Currently, Mac OS X is essentially immune to the types of viruses that are so common under Windows that Microsoft has finally decided to offer anti-virus software along with Windows. I haven't recommended that Mac users run anti-virus software since well before Mac OS X appeared, because there are no credible threats.
I had one of those reality-bending moments last week that made me say, “Are you kidding me?”
A support document on Apple’s Web site appeared that suggested users install anti-virus software on their Macs.
That advice countered a key marketing appeal of Mac OS X and made those of us who follow Apple wonder if something bad was coming down the road.
Currently, Mac OS X is essentially immune to the types of viruses that are so common under Windows that Microsoft has finally decided to offer anti-virus software along with Windows. I haven’t recommended that Mac users run anti-virus software since well before Mac OS X appeared, because there are no credible threats.
- Seahawks 39, Steelers 30: What the national media are saying about Russell Wilson and Seattle's turnaround
- On his birthday, Russell Wilson gives Seattle Seahawks perhaps his greatest game to beat Pittsburgh Steelers
- Girlfriend finds nothing funny about couple’s sense of humor
- Lake Stevens quarterback Jacob Eason gets visit from WSU’s Mike Leach; commitment to Georgia ‘in holding pattern’
- Could losing Jimmy Graham somehow help galvanize the Seattle Seahawks for a playoff run?
Most Read Stories
The document turned out to be outdated; someone applied a minor edit that changed its date, leading people to believe the virus-free Mac was suddenly vulnerable. Apple quickly removed the post. I’m sure the companies that make and sell anti-virus utilities for the Mac were thrilled.
If you’re really concerned, you can download ClamXav (www.clamxav.com), a free (donations accepted) virus checker based on the open-source ClamAV anti-virus software. It’s designed to be run on e-mail attachments and downloaded files to ensure there isn’t a malicious payload attached.
I’m sure we’ll see a virus threat emerge at some point; although the architecture of Mac OS X makes it difficult to deploy a virus, it’s not impossible. But instead of buying and running software that guards against nonexistent threats, you’re much safer by never clicking suspicious links in e-mail (which scammers use to trick people into giving up important personal information such as credit-card numbers) and being careful about what you download from the Internet.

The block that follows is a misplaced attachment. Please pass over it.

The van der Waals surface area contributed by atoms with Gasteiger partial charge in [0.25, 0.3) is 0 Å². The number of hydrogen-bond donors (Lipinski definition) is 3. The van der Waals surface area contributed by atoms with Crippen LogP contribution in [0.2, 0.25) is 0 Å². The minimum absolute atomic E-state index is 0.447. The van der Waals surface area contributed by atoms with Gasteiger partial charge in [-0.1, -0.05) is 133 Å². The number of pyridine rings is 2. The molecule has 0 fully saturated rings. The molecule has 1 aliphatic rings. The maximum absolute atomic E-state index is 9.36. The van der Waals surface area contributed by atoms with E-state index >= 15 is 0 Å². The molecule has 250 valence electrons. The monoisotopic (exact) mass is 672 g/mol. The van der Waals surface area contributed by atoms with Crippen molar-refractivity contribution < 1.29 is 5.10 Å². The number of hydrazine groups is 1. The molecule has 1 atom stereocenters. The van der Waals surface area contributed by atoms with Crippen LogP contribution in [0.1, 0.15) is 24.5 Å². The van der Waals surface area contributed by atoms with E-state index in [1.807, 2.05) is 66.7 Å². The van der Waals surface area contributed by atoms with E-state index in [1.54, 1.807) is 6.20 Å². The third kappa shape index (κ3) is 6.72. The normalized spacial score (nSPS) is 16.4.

My Mac holiday wish list: When my family starts asking for my holiday wish list this time of year, I can’t help but conjure up big-ticket items that I’d truly wish for, like thousand-dollar camera lenses and multiple 30-inch LCD displays. I mean, as long as I’m wishing … right? In that spirit, here’s my Mac Wish List for 2008, starting with a couple of dream items and getting more realistic.
15-inch MacBook Pro: My current 2.33 GHz MacBook Pro is humming along quite nicely, but if it were a year or two older, I’d definitely want to receive Apple’s latest pro laptop ($1,999 to $2,499). The sturdiness of the aluminum unibody construction is significant, and I could even put up with the glossy screen (which is now the only option, unlike the matte display of my current machine). I’d outfit it with as much RAM as I could put in, and enjoy opening its latchless magnetic lid every time.
External hard drives: These days, you can’t — you shouldn’t — buy a new computer without also buying hard drives to back up its data. I’d pick up a large-capacity 500 GB external drive (preferably with a speedy FireWire connection, which alas isn’t an option for people who own the new consumer MacBook) — about $130 — for ongoing Time Machine backups, and then also a pair of bare internal 3.5-inch drives (about $70).
Why the other two? In addition to a Time Machine backup, I’d want a recent duplicate of my computer’s hard drive; I use SuperDuper! (shirt-pocket.com) to easily make bootable copies so I can get running again quickly in case a drive fails.
I’d connect them using an inexpensive drive connector such as the Newer Technology USB 2.0 Universal Drive Adapter (www.newertech.com). When making duplicates, I don’t need a drive in an external case with its own power supply. Just dupe the drive and take the dupe to the office or to a safe-deposit box as an off-site backup. Having two duplicates, rotated a few weeks apart, reduces the chance of data loss even further.
Back here on Earth: Those items involve a significant outlay of money, so here are some relatively inexpensive items.
For gaming, I quite enjoyed Aspyr’s “Call of Duty 4″ ($50, aspyr.com) for the Mac, a first-person shooter set in modern times. Above the excellent graphics and gameplay, the cinematic story makes this title more compelling than most competitors. When a major character dies early in the game, I felt a genuine sense of loss. My only quibble is that the mission ends much sooner than I would have liked.
I’m always looking for stocking stuffers as Christmas nears, so one thing to add to the list would be BudFits ($9, www.budfits.com), ergonomic clips that let you wear regular iPod earbuds over the ear when exercising (or if you just can’t keep the buds in your ears but don’t want to buy new headphones).
Jeff Carlson and Glenn Fleishman write the Practical Mac column for Personal Technology and about technology in general for The Seattle Times and other publications.